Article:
First, media has become more personal – meaning we are watching more TV on personal devices with reduced family or group viewing. For children, this could be the most problematic aspect of early media use. We know that media can be beneficial (or at least neutral) when children and parents co-view. Second, there is also evidence that content matters – with an emphasis on content that is prosocial and educational. Third, newer mobile and interactive media platforms (e.g. tablets, smartphones) allow for even greater amounts of media use. Newer platforms allow for both passive media consumption (e.g. watching “programs”) but also interactive media use (e.g. playing “games”). It is unclear if interactive apps might approximate more learning or even promote interactions. For example, when children use eBooks there are features that are beneficial but also ones that are distracting and detrimental to learning [11]. Thus, we need more research to know what features of games support learning compared to those that might overwhelm, distract or confuse young children. Finally, keep in mind that parental use of devices –“technoference”—can also disrupt caregiver-child interactions.  Try not to be a distracted parent!

[1] Chonchaiya, W., Nuntnarumit, P., & Pruksananonda, C. (2011). Comparison of television viewing between children with autism spectrum disorder and controls. Acta Paediatrica, 100(7), 1033-1037.

[2] Christakis, D. A., & Zimmerman, F. J. (2007). Violent television viewing during preschool is associated with antisocial behavior during school age. Pediatrics, 120(5), 993-999.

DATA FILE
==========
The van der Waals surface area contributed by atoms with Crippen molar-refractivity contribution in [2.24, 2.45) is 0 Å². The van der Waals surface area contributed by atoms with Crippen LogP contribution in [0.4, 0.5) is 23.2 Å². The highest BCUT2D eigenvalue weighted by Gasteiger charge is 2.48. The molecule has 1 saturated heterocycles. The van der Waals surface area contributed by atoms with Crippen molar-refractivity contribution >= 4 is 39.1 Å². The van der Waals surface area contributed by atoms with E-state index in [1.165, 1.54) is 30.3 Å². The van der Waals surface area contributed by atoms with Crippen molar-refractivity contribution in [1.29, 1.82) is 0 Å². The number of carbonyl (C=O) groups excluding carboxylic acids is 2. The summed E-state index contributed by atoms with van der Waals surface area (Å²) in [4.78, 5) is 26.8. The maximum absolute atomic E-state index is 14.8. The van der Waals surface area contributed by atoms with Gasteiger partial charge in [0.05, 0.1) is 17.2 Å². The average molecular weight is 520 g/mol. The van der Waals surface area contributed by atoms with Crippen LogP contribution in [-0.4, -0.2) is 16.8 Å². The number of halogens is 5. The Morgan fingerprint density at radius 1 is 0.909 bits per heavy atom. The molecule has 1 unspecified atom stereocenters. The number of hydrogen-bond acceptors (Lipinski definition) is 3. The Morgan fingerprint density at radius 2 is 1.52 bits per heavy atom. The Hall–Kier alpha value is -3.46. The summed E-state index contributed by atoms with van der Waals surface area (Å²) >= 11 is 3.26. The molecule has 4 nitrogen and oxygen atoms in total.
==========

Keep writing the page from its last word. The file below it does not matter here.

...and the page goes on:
Christakis, D. A., Gilkerson, J., Richards, J. A., Zimmerman, F. J., Garrison, M. M., Xu, D., et al. (2009). Audible television and decreased adult words, infant vocalizations, and conversational turns: a population-based study. Archives of Pediatrics & Adolescent Medicine, 163(6), 554–558.

[3] Kabali, H. K., Irigoyen, M. M., Nunez-Davis, R., Budacki, J. G., Mohanty, S. H., Leister, K. P., & Bonner, R. L. (2015). Exposure and use of mobile media devices by young children. Pediatrics, peds-2015.

[4] Garrison, M. M., & Christakis, D. A. (2012). The impact of a healthy media use intervention on sleep in preschool children. Pediatrics, peds-2011.

[5] Radesky, J. S., Silverstein, M., Zuckerman, B., & Christakis, D. A. (2014). Infant self-regulation and early childhood media exposure. Pediatrics, peds-2013.

[6] Garon, N., Zwaigenbaum, L., Bryson, S., Smith, I. M., Brian, J., Roncadin, C., … & Roberts, W. (2016). Temperament and its association with autism symptoms in a high-risk population. Journal of abnormal child psychology, 44(4), 757-769.

[7] Li, K., Jurkowski, J. M., & Davison, K. K. (2013). Social support may buffer the effect of intrafamilial stressors on preschool children’s television viewing time in low-income families. Childhood Obesity, 9(6), 484-491.

[8] Nally, B., Houlton, B., & Ralph, S. (2000). Researches in brief: The management of television and video by parents of children with autism. Autism, 4(3), 331-337.

[9] Li et al., 2013

[10] Christakis, D. A., Garrison, M. M., Herrenkohl, T., Haggerty, K., Rivara, F. P., Zhou, C., & Liekweg, K. (2013). Modifying media content for preschool children: a randomized controlled trial. Pediatrics, peds-2012.

[11] Nally, B., Houlton, B., & Ralph, S. (2000). Researches in brief: The management of television and video by parents of children with autism. Autism, 4(3), 331-337.

Takacs, Z. K., Swart, E. K., & Bus, A. G. (2015). Benefits and pitfalls of multimedia and interactive features in technology-enhanced storybooks: A meta-analysis. Review of educational research, 85(4), 698-739.